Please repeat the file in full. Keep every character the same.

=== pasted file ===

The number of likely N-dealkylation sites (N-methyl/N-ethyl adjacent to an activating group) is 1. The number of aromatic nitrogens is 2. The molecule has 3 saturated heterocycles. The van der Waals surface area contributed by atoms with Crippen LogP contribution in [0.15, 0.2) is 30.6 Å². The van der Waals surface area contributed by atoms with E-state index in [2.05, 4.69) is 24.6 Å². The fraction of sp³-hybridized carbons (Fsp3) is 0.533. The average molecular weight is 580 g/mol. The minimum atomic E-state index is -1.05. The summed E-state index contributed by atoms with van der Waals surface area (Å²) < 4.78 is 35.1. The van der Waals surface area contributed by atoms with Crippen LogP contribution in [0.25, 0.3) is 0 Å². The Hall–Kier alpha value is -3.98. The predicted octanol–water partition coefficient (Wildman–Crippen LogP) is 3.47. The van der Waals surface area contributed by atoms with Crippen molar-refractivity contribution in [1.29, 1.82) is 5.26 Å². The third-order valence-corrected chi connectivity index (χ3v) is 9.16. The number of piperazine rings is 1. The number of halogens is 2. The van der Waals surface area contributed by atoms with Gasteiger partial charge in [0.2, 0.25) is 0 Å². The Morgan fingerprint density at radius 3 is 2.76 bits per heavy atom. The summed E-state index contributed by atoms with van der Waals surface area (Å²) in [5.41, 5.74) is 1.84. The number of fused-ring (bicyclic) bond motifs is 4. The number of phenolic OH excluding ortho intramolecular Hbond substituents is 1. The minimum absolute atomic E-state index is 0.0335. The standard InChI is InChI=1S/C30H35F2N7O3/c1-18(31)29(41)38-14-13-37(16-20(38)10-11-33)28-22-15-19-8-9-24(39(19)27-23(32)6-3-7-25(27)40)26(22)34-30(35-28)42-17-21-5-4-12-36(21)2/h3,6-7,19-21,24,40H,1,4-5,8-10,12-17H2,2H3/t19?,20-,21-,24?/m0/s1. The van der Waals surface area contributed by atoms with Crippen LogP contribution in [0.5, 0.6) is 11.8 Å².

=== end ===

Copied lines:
The number of likely N-dealkylation sites (N-methyl/N-ethyl adjacent to an activating group) is 1. The number of aromatic nitrogens is 2. The molecule has 3 saturated heterocycles. The van der Waals surface area contributed by atoms with Crippen LogP contribution in [0.15, 0.2) is 30.6 Å². The van der Waals surface area contributed by atoms with E-state index in [2.05, 4.69) is 24.6 Å². The fraction of sp³-hybridized carbons (Fsp3) is 0.533. The average molecular weight is 580 g/mol. The minimum atomic E-state index is -1.05. The summed E-state index contributed by atoms with van der Waals surface area (Å²) < 4.78 is 35.1. The van der Waals surface area contributed by atoms with Crippen LogP contribution in [0.25, 0.3) is 0 Å². The Hall–Kier alpha value is -3.98. The predicted octanol–water partition coefficient (Wildman–Crippen LogP) is 3.47. The van der Waals surface area contributed by atoms with Crippen molar-refractivity contribution in [1.29, 1.82) is 5.26 Å². The third-order valence-corrected chi connectivity index (χ3v) is 9.16. The number of piperazine rings is 1. The number of halogens is 2. The van der Waals surface area contributed by atoms with Gasteiger partial charge in [0.2, 0.25) is 0 Å². The Morgan fingerprint density at radius 3 is 2.76 bits per heavy atom. The summed E-state index contributed by atoms with van der Waals surface area (Å²) in [5.41, 5.74) is 1.84. The number of fused-ring (bicyclic) bond motifs is 4. The number of phenolic OH excluding ortho intramolecular Hbond substituents is 1. The minimum absolute atomic E-state index is 0.0335. The standard InChI is InChI=1S/C30H35F2N7O3/c1-18(31)29(41)38-14-13-37(16-20(38)10-11-33)28-22-15-19-8-9-24(39(19)27-23(32)6-3-7-25(27)40)26(22)34-30(35-28)42-17-21-5-4-12-36(21)2/h3,6-7,19-21,24,40H,1,4-5,8-10,12-17H2,2H3/t19?,20-,21-,24?/m0/s1. The van der Waals surface area contributed by atoms with Crippen LogP contribution in [0.5, 0.6) is 11.8 Å².